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Ādi Granth

Ādi Granth (Pañjābī, ‘first volume’, the second being Dasam Granth, i.e. ‘tenth book’). Sikh scriptures. The Ādi Granth is usually called the Gurū Granth Sāhib in recognition that it is the embodiment of the Gurū. Sikhs also call it Gurbāṇī (the Gurū's utterance). They believe that before his death Gurū Gobind Siṅgh declared the Ādi Granth his successor. The Ardās concludes with the injunction ‘Gurū mānio granth’ (‘acknowledge the Granth as Gurū’). Any room in which the Ādi Granth is appropriately installed is a gurdwārā. The scriptures are treated with the same detailed devotion as would be shown to a human Gurū—e.g. a chaurī is waved over it and the volume is ceremonially laid to rest at night.

The Ādi Granth consists of 1,430 pages, each copy having standard page length and numbering.

The contents are metrical and, excepting the opening Japjī, are intended for singing.

Despite the diversity of authorship and language, the message of the Ādi Granth is unanimous: salvation depends not upon caste, ritual, or asceticism, but upon constant meditation on God's name (nām) and immersement in his being:

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Adi Granth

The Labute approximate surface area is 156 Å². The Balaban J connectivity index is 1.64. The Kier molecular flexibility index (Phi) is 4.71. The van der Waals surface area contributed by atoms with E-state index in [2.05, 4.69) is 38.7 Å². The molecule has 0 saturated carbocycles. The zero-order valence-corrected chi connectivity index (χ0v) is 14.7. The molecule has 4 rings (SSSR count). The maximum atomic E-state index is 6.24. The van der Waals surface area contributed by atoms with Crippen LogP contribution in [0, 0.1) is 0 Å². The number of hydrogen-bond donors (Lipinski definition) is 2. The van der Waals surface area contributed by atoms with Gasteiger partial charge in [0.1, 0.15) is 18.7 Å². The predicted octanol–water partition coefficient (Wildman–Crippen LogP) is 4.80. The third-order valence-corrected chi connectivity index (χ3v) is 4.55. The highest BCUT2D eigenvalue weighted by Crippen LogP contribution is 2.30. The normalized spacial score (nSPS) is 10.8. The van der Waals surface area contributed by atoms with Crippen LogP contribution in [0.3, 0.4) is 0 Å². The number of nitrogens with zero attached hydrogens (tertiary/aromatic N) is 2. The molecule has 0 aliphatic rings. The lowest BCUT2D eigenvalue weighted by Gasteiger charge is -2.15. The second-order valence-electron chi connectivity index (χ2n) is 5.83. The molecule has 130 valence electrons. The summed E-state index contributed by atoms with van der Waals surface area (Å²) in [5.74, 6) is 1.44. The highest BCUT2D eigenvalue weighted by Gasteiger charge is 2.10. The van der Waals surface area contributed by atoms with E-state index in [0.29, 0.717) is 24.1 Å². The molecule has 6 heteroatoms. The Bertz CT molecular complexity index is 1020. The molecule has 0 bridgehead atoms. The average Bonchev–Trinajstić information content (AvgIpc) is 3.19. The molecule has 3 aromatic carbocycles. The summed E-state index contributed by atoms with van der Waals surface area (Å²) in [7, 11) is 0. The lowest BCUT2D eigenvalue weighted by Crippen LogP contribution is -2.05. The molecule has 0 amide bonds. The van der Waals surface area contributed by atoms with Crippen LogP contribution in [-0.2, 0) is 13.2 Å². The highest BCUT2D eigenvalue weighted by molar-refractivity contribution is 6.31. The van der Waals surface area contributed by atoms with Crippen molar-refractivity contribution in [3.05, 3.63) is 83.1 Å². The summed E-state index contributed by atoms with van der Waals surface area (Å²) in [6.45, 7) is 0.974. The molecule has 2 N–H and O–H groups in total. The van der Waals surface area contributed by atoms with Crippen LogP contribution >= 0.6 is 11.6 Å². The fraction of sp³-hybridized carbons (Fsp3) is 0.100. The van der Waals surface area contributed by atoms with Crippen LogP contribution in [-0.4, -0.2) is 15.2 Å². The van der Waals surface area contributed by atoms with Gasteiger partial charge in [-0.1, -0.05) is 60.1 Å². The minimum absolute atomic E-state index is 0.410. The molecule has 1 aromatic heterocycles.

Adi Granth the principal sacred scripture of Sikhism. Originally compiled under the direction of Arjan Dev (1563–1606), the fifth Sikh guru, it contains hymns and religious poetry as well as the teachings of the first five gurus. Successive gurus added to the text: the tenth and last guru, Gobind Singh (1666–1708), declared that henceforth there would be no more gurus, the Adi Granth taking their place.

The name comes from Sanskrit ādigrantha, literally ‘first book’, based on grantha ‘literary composition’, from granth ‘to tie’.

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Adi Granth

Adi Granth (Hindi, ‘First Book’) Principal sacred text of Sikhism. The preachings of the first five Sikh Gurus were collected by Guru Arjan (1536–1606), the fifth Guru, and the text was expanded by the tenth Guru, Gobind Singh. Gobind Singh declared that he was the last Guru, and the book retitled Granth Sahib (Hindi, ‘Revered Book’).

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